Ruby Ray Tangreen Zufelt
We got to Monticello about the eighth of July. Pop camped by the Carlisle Ranch and there was a pond there. Dad went into town and checked around. He ran into a man he mined with by the name of Dan Black, and he was cuttin’ hay. Mr. Black had raised this crop of hay and he hired Dad to help. Black had a couple of other guys to help him. So we stayed there a week or ten days. They had a little girl my age named La Preal. I had a nice time. The women would get the dishes all ready to wash. We had to wash them in a dishpan and rinse them in another dishpan, like they did then, because nobody had running water, or hot and cold running water. We just had to wash them in the dishpan and scald them with hot water out of the tea kettle. We washed dishes and played and had a good time while we were there.
Dad contracted to grub forty acres of sagebrush for Mr. Black. It was about eight miles out of town, I guess. So we moved our camp wagon out there and started grubbing. Dad railed it down with a big log. He put an angle iron across the front to make it sharp and two poles lying back to keep it level. He hooked the horses on to it and he’d drag it both ways to break a lot of it off. Then we’d burn it. Vern and I would help burn. We would do that at night when the fires were pretty. It was just kind of a recreation thing. Then we had to grub the brush that was left. Vern and I had to pick it up, pile it up, with some that was still alive and standing, so we could get that too. We picked sagebrush for a month, I guess, then we got the job done and moved out farther and looked for a place to locate.
Dad knew he had to go away to work, because there was no way to make a living around there. Nobody was hiring. We knew Mother couldn’t manage alone, without water and wood, like most of those dry farmers had. We went out to Herm Butts. He was just going to move to take over a store in Dove Creek. It was just one building that was built inside of a hill. You walked into the downstairs part and that was the store. You climbed the stairs up the hill to get to the living quarters. Pearl had a couple of extra rooms she rented out, and that was the hotel and grocery store. That building is still there. I don’t know what they use it for anymore, but we see it every time we go through Dove Creek.
Well, Dad ran that ranch for a couple of years. My eighth birthday was when we got out to the brush patch, where we grubbed sagebrush for my birthday out there. We ran the ranch for a couple or three years, while he ran the grocery store. Dad found a place next to Herm’s that had a spring and timber on it, ‘cause he knew he couldn’t go away to work and leave Mother where she would have to haul water and wood. She wasn’t able to do much of them things. So I was practically the man of the house when Dad was gone. I had to carry the water, wash on the board, and gather the stuff off the hillside that I could chop up for wood. We lived in Herm’s place for two years, then Dad filed on this place and built a dugout, a cellar, a pretty nice cellar. You walked in from the ground level. It was built into a hill, with one log around the edges to hold the roof up. We got the cellar dug and the log around the edges. It was getting winter. We needed the roof. The Malotts lived about two miles over the Colorado line and they had a post office. It was called Northdale, I believe. But, anyway, they ran the post office and we’d go over there after the mail once a week.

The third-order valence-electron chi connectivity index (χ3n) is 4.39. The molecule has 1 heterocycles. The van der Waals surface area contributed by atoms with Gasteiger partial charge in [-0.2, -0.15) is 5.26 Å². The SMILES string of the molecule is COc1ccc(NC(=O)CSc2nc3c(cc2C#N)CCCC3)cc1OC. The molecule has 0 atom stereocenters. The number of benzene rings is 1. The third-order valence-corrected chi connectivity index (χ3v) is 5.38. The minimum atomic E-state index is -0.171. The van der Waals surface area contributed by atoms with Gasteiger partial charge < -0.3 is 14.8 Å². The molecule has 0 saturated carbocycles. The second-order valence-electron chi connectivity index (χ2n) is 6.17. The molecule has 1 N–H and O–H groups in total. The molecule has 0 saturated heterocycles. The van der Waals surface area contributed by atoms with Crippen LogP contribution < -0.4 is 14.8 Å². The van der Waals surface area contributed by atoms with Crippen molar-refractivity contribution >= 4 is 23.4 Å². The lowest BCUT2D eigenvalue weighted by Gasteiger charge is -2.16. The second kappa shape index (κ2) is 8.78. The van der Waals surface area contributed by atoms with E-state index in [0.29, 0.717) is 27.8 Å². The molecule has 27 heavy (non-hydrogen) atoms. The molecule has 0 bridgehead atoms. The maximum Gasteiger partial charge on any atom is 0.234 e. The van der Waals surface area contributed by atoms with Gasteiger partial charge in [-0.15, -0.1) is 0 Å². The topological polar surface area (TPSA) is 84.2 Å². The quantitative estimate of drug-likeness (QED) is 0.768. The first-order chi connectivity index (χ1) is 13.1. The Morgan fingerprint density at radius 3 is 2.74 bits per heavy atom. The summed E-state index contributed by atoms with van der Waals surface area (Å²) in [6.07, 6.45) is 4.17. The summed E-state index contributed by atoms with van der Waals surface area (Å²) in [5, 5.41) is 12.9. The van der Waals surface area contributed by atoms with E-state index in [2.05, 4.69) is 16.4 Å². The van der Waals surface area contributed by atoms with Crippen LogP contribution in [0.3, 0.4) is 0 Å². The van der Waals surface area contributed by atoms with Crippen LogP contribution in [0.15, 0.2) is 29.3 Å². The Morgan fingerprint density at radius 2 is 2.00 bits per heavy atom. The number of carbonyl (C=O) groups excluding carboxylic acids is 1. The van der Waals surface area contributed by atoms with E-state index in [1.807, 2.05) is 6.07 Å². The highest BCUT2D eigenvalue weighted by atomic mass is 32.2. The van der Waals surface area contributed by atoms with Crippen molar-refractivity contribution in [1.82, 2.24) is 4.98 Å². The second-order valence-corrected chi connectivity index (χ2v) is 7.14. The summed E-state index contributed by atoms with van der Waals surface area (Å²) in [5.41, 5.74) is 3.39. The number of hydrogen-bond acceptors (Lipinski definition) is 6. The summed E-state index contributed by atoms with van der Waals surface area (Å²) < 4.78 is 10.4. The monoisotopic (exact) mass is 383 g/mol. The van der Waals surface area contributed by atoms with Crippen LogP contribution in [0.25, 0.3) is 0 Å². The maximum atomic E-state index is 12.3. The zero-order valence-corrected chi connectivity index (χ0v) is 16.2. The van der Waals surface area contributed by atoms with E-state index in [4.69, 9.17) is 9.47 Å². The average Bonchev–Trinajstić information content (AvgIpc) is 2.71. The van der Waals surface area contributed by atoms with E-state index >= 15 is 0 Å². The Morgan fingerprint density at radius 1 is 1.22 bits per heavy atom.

One time he was over there to get the mail and Mrs. Malott said, “Well, Lew, why don’t you put your wagon sheet over it (the dugout). It will make it light and keep the storm out, and you can live in it that way.” So, Dad put the wagon sheet over it and fastened it down good. We were just getting ready to move and it snowed two feet and the wagon sheet fell in with the snow. We had to shovel the snow out and put a roof on it after all. Then we moved into it and lived in it for a couple of years. Dad had to go to work as soon as we got moved in. When we were done with it there was some kind of a scare about the world coming to an end, or something, about that time. He was worried. He came home. He was working in Monticello. He came home for a little while and chopped up a bunch of wood and stacked it up along the dugout, so we’d have wood to keep warm if something terrible happened. The world was in kind of a panic about that time. We had a little ol’ stove with the oven door that opened on both sides. There was a grate in front where you took out the ashes. It slid back and forth. The firebox was up here where the grates were, where the ashes fell down. We didn’t have any coal oil around, so Vern and I would go chop chips off the lonely pine that Dad had cut down. We chopped chips off of that and carried them up to our place to burn on that hearth. It dragged the smoke up through the firebox to the chimney, so we could have light. We didn’t have coal oil. I think we had a little bit to start with, but we had a lot later when Dad got home. So that’s all we had for light, but it was warm all the time.